Hormetic effects in pharmacology: pharmacological inversions as prototypes for hormesis.
Journal/Book: Health-Phys. 1987 May; 52(5): 527-30. 1987;
Abstract: AB: A biological physiological or biochemical response to a drug at a low dose may be completely opposite to that response when a larger dose is administered. Also a response to a single dose of an agent may shortly afterwards be completely reversed. These observations are as old as the use of medicinal preparations or alcoholic beverages. The term "pharmacological inversions" can be used to describe these phenomena. A subset of the dose-response relationship is that of "hormesis." This term hormesis, is often used to denote the beneficial response of an organism to a low dose of a physical or chemical agent and a detrimental response to a much larger dose. Many but not all of the pharmacological inversions can serve as prototypes of hormesis. Examples of the dose-time effect or the dose-response relationship (which may include the phenomenon of hormesis) can be found among these agents: alcoholic beverages anesthetic gases barbiturates some tranquilizers many vitamins caffeine nicotine salicylates enzyme inducers and some toxic metals. hl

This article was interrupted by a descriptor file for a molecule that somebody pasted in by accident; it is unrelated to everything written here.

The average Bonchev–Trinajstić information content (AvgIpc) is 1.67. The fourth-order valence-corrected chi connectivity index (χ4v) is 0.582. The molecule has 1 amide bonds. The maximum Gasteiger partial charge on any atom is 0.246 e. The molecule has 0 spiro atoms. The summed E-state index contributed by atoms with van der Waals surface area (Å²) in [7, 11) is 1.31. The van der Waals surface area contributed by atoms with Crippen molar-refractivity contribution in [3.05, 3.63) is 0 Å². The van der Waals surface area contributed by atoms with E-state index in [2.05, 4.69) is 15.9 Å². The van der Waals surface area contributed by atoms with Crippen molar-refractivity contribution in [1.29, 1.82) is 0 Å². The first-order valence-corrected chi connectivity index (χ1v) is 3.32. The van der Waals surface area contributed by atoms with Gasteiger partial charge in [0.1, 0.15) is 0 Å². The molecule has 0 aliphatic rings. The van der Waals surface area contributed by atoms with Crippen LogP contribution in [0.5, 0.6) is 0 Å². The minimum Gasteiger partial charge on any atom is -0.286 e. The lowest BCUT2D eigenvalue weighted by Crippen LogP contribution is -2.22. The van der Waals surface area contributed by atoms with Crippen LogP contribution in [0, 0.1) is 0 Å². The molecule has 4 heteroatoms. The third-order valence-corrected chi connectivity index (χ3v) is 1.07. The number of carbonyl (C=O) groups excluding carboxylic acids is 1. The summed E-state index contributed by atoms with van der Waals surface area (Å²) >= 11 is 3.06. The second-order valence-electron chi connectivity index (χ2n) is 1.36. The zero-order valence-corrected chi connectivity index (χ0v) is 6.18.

Keyword(s): Dose-Response-Relationship -Drug